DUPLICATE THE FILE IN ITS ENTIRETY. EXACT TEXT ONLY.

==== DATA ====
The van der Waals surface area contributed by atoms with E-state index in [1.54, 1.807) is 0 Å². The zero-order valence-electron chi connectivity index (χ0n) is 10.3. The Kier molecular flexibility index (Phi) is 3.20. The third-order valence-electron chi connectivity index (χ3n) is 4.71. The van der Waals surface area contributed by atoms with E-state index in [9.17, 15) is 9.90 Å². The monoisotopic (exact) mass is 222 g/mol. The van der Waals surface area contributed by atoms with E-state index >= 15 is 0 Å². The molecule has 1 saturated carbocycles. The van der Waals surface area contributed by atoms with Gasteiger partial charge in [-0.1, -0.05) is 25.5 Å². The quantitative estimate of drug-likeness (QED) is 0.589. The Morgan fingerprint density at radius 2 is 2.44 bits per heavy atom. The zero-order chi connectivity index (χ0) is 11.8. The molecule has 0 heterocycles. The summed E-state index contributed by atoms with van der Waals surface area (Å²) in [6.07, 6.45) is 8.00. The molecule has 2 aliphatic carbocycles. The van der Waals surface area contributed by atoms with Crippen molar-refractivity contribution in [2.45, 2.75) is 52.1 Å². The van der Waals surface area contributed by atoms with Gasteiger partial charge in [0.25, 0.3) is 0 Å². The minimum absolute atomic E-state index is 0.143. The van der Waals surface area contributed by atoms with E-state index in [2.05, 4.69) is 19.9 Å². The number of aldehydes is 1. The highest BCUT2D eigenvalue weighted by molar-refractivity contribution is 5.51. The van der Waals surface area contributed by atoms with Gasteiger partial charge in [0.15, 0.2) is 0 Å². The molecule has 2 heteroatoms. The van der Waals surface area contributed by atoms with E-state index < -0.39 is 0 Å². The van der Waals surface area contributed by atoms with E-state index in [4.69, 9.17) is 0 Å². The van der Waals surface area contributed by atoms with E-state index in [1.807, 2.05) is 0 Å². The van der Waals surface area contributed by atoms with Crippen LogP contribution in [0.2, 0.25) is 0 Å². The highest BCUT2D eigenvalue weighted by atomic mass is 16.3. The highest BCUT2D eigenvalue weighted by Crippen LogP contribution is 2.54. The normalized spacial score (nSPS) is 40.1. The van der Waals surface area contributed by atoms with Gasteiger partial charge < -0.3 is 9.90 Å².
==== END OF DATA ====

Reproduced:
The van der Waals surface area contributed by atoms with E-state index in [1.54, 1.807) is 0 Å². The zero-order valence-electron chi connectivity index (χ0n) is 10.3. The Kier molecular flexibility index (Phi) is 3.20. The third-order valence-electron chi connectivity index (χ3n) is 4.71. The van der Waals surface area contributed by atoms with E-state index in [9.17, 15) is 9.90 Å². The monoisotopic (exact) mass is 222 g/mol. The van der Waals surface area contributed by atoms with E-state index >= 15 is 0 Å². The molecule has 1 saturated carbocycles. The van der Waals surface area contributed by atoms with Gasteiger partial charge in [-0.1, -0.05) is 25.5 Å². The quantitative estimate of drug-likeness (QED) is 0.589. The Morgan fingerprint density at radius 2 is 2.44 bits per heavy atom. The zero-order chi connectivity index (χ0) is 11.8. The molecule has 0 heterocycles. The summed E-state index contributed by atoms with van der Waals surface area (Å²) in [6.07, 6.45) is 8.00. The molecule has 2 aliphatic carbocycles. The van der Waals surface area contributed by atoms with Crippen molar-refractivity contribution in [2.45, 2.75) is 52.1 Å². The van der Waals surface area contributed by atoms with Gasteiger partial charge in [0.25, 0.3) is 0 Å². The minimum absolute atomic E-state index is 0.143. The van der Waals surface area contributed by atoms with E-state index in [2.05, 4.69) is 19.9 Å². The number of aldehydes is 1. The highest BCUT2D eigenvalue weighted by molar-refractivity contribution is 5.51. The van der Waals surface area contributed by atoms with Gasteiger partial charge in [0.15, 0.2) is 0 Å². The molecule has 2 heteroatoms. The van der Waals surface area contributed by atoms with E-state index < -0.39 is 0 Å². The van der Waals surface area contributed by atoms with E-state index in [4.69, 9.17) is 0 Å². The van der Waals surface area contributed by atoms with E-state index in [1.807, 2.05) is 0 Å². The van der Waals surface area contributed by atoms with Crippen LogP contribution in [0.2, 0.25) is 0 Å². The highest BCUT2D eigenvalue weighted by atomic mass is 16.3. The highest BCUT2D eigenvalue weighted by Crippen LogP contribution is 2.54. The normalized spacial score (nSPS) is 40.1. The van der Waals surface area contributed by atoms with Gasteiger partial charge < -0.3 is 9.90 Å².